Mennonite theology has not prepared us to deal with mass shootings. The faith I grew up with is a religion of victimhood, in which evil […]
Carlos Romero is Executive Director of Mennonite Education Agency. This piece originally ran in the January issue of The Mennonite magazine, focused on education.
I can’t remember living in a more polarized time than today. No matter how you view the results of the presidential election, its aftermath has underscored those disagreements. Fear and hatred of “the other” and acts of oppression, cruelty and violence that grow from this seem to have become normal.
I wish I could say the people and institutions of the church are immune from these forces. We like to think we are separate, but in fact we are greatly influenced by negativity in our culture.
I have experienced this negativity. It’s happened to me in the past and recently as well.
Last October, I received a call from an alum of Mennonite educational institutions. A hate call. The caller told me I needed to go back to Mexico where I belong (I am from Puerto Rico). I was told that my kind of people are rapists, thieves and criminals. The caller said the Mennonite church is corrupt because it made the mistake of welcoming me and that our educational institutions are corrupt because a person like me serves as executive director of Mennonite Education Agency.
I struggled mightily to view the caller as someone created in God’s image. Sometimes it seems we lose the ability to look into the eyes of another and see Jesus, and this was real to me as I thought about that call. I continue to face this, with God’s help. I know that at times we become so consumed by our own sense of self-righteousness that we can’t see the gap between our words and our actions.
What can we do at a time such as this? The Mennonite church and our institutions can no longer be silent. Being “the quiet in the land” is an inadequate response to God’s call today.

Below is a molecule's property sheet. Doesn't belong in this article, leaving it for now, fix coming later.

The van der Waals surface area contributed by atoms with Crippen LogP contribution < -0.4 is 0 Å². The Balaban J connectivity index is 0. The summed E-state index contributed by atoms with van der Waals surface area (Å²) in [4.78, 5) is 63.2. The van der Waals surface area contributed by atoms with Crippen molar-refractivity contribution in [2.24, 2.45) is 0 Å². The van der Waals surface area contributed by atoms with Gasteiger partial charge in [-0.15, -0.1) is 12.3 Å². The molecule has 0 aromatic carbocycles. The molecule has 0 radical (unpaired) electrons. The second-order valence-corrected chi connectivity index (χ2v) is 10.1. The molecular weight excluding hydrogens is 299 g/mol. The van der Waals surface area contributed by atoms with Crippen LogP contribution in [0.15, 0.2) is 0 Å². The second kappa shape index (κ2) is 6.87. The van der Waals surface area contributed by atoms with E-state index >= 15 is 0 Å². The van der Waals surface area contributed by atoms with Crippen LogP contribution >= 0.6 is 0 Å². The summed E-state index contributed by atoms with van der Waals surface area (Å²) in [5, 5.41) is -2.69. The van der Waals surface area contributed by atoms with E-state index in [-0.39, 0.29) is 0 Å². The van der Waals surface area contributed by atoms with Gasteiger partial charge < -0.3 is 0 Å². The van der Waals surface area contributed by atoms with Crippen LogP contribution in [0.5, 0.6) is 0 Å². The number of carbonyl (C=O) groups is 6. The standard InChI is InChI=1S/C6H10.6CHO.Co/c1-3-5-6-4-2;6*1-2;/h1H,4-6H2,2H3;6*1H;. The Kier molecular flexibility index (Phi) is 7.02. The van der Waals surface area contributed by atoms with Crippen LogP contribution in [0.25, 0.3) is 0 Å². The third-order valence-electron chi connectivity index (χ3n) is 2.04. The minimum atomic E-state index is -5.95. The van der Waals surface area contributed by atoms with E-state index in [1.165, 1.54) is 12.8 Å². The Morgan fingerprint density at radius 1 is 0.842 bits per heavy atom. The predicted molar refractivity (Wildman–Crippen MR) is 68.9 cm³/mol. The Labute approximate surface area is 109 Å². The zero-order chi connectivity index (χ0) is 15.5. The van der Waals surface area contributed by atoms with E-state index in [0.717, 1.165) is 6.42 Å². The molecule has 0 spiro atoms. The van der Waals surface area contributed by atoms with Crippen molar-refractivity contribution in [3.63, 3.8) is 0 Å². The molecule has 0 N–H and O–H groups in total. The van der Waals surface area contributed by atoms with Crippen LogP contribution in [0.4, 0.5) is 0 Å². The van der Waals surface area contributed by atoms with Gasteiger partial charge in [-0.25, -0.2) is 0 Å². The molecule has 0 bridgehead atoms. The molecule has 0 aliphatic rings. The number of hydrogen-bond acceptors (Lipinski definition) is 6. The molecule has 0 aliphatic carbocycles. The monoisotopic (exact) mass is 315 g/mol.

Each time we sing these words in worship, from the hymn “How Can We Be Silent?” (Sing the Journey, No. 61), we ask ourselves: How can we be silent when we know our God is near, bringing light to those in darkness, to the worthless, endless worth? We need to share openly the gospel message of love, peace and reconciliation.
And we cannot be effective in spreading this message to the world without it beginning with us. One of the simplest commandments we have been given also is one of the most profound: to love our neighbor as we love ourselves. As church people and church institutions, we need to say clearly and unapologetically that we cannot engage in racism, sexism, abuse and bullying.
I’ve been asked many times, as a person of color, why I remain in the church. My answer always is this: I have hope and faith in God’s call and God’s kingdom.
In times of disagreement, church institutions can be an easy target for criticism. No institution or each person connected with it is perfect; my caller’s action is evidence of that.
How can we be silent when we are the voice of Christ, speaking justice to the nations, breathing love to all the earth?
My brothers and sisters, let’s move forward with the commitment that we will not be silent, with the realization that the work of healing a broken country and world must begin with us.
Let’s open our hearts and minds, willing, as the prophet Isaiah said, to go up to the mountain of the Lord, so that the God of Jacob may teach us his ways and that we may walk in his path.
Let’s work hard to maintain our ability to see God in the eyes of others and the assurance that others will see God in ours, to keep faith and hope. Education is about transformation, and transformation starts with us.
None can stop the Spirit burning now inside us. We will shape the future. We will not be silent. TM
Excerpt from “How Can We Be Silent?” by Michael Mahler Copyright ©2003 by GIA Publications, Inc. All rights reserved. Reprinted by permission.
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